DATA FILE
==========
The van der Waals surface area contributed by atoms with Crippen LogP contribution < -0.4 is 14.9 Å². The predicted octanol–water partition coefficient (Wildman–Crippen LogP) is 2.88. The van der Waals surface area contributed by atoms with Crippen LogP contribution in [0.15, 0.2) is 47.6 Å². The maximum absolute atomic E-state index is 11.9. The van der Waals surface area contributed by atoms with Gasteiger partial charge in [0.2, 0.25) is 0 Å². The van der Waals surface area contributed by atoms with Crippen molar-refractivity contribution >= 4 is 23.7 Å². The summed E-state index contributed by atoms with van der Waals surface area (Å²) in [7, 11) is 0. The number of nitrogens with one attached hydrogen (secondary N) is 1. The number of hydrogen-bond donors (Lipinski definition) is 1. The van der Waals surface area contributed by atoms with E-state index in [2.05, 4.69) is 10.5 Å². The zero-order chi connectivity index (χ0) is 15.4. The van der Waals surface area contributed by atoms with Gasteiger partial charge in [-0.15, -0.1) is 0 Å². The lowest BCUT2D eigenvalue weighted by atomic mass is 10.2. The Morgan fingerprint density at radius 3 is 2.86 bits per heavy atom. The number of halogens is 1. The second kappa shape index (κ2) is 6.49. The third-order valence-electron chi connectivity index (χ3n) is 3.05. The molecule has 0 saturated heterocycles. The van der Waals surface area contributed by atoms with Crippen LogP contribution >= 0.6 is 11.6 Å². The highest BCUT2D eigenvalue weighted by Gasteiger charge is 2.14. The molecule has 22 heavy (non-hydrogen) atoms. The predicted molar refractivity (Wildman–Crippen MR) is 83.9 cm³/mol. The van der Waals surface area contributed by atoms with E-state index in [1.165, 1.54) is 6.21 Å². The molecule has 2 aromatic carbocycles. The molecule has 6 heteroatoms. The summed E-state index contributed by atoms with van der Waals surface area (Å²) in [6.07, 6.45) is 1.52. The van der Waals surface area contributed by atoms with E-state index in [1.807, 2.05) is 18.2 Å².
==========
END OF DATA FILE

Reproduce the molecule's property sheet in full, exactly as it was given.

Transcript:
The van der Waals surface area contributed by atoms with Crippen LogP contribution < -0.4 is 14.9 Å². The predicted octanol–water partition coefficient (Wildman–Crippen LogP) is 2.88. The van der Waals surface area contributed by atoms with Crippen LogP contribution in [0.15, 0.2) is 47.6 Å². The maximum absolute atomic E-state index is 11.9. The van der Waals surface area contributed by atoms with Gasteiger partial charge in [0.2, 0.25) is 0 Å². The van der Waals surface area contributed by atoms with Crippen molar-refractivity contribution >= 4 is 23.7 Å². The summed E-state index contributed by atoms with van der Waals surface area (Å²) in [7, 11) is 0. The number of nitrogens with one attached hydrogen (secondary N) is 1. The number of hydrogen-bond donors (Lipinski definition) is 1. The van der Waals surface area contributed by atoms with E-state index in [2.05, 4.69) is 10.5 Å². The zero-order chi connectivity index (χ0) is 15.4. The van der Waals surface area contributed by atoms with Gasteiger partial charge in [-0.15, -0.1) is 0 Å². The lowest BCUT2D eigenvalue weighted by atomic mass is 10.2. The Morgan fingerprint density at radius 3 is 2.86 bits per heavy atom. The number of halogens is 1. The second kappa shape index (κ2) is 6.49. The third-order valence-electron chi connectivity index (χ3n) is 3.05. The molecule has 0 saturated heterocycles. The van der Waals surface area contributed by atoms with Crippen LogP contribution >= 0.6 is 11.6 Å². The highest BCUT2D eigenvalue weighted by Gasteiger charge is 2.14. The molecule has 22 heavy (non-hydrogen) atoms. The predicted molar refractivity (Wildman–Crippen MR) is 83.9 cm³/mol. The van der Waals surface area contributed by atoms with E-state index in [1.165, 1.54) is 6.21 Å². The molecule has 2 aromatic carbocycles. The molecule has 6 heteroatoms. The summed E-state index contributed by atoms with van der Waals surface area (Å²) in [6.07, 6.45) is 1.52. The van der Waals surface area contributed by atoms with E-state index in [1.807, 2.05) is 18.2 Å².